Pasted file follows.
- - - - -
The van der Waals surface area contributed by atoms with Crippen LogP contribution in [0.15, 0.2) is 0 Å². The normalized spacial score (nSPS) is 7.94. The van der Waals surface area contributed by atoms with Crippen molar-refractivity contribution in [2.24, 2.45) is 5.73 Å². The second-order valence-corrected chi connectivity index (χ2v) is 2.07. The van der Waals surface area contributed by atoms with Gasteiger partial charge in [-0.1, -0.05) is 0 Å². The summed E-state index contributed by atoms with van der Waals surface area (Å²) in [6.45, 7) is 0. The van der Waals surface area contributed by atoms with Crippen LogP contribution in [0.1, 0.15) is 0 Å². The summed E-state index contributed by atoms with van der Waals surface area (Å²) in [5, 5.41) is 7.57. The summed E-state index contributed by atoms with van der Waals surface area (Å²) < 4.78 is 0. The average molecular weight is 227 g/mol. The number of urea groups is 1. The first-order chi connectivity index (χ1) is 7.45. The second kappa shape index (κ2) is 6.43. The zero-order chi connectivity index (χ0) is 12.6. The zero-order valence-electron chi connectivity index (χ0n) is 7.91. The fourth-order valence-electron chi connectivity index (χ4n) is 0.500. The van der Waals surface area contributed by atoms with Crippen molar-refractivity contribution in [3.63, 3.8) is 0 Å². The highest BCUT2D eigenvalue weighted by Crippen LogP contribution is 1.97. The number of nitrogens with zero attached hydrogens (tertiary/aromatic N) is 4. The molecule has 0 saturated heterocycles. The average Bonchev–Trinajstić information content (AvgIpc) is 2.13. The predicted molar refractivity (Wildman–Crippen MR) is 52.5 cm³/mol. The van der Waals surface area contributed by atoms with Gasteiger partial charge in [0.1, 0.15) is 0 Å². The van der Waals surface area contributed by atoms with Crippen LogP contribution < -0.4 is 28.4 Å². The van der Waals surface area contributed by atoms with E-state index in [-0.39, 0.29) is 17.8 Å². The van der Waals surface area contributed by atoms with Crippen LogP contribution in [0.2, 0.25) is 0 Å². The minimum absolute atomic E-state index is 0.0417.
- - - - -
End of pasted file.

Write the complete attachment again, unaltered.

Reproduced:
The van der Waals surface area contributed by atoms with Crippen LogP contribution in [0.15, 0.2) is 0 Å². The normalized spacial score (nSPS) is 7.94. The van der Waals surface area contributed by atoms with Crippen molar-refractivity contribution in [2.24, 2.45) is 5.73 Å². The second-order valence-corrected chi connectivity index (χ2v) is 2.07. The van der Waals surface area contributed by atoms with Gasteiger partial charge in [-0.1, -0.05) is 0 Å². The summed E-state index contributed by atoms with van der Waals surface area (Å²) in [6.45, 7) is 0. The van der Waals surface area contributed by atoms with Crippen LogP contribution in [0.1, 0.15) is 0 Å². The summed E-state index contributed by atoms with van der Waals surface area (Å²) in [5, 5.41) is 7.57. The summed E-state index contributed by atoms with van der Waals surface area (Å²) < 4.78 is 0. The average molecular weight is 227 g/mol. The number of urea groups is 1. The first-order chi connectivity index (χ1) is 7.45. The second kappa shape index (κ2) is 6.43. The zero-order chi connectivity index (χ0) is 12.6. The zero-order valence-electron chi connectivity index (χ0n) is 7.91. The fourth-order valence-electron chi connectivity index (χ4n) is 0.500. The van der Waals surface area contributed by atoms with Crippen molar-refractivity contribution in [3.63, 3.8) is 0 Å². The highest BCUT2D eigenvalue weighted by Crippen LogP contribution is 1.97. The number of nitrogens with zero attached hydrogens (tertiary/aromatic N) is 4. The molecule has 0 saturated heterocycles. The average Bonchev–Trinajstić information content (AvgIpc) is 2.13. The predicted molar refractivity (Wildman–Crippen MR) is 52.5 cm³/mol. The van der Waals surface area contributed by atoms with Gasteiger partial charge in [0.1, 0.15) is 0 Å². The van der Waals surface area contributed by atoms with Crippen LogP contribution < -0.4 is 28.4 Å². The van der Waals surface area contributed by atoms with E-state index in [-0.39, 0.29) is 17.8 Å². The van der Waals surface area contributed by atoms with Crippen LogP contribution in [0.2, 0.25) is 0 Å². The minimum absolute atomic E-state index is 0.0417.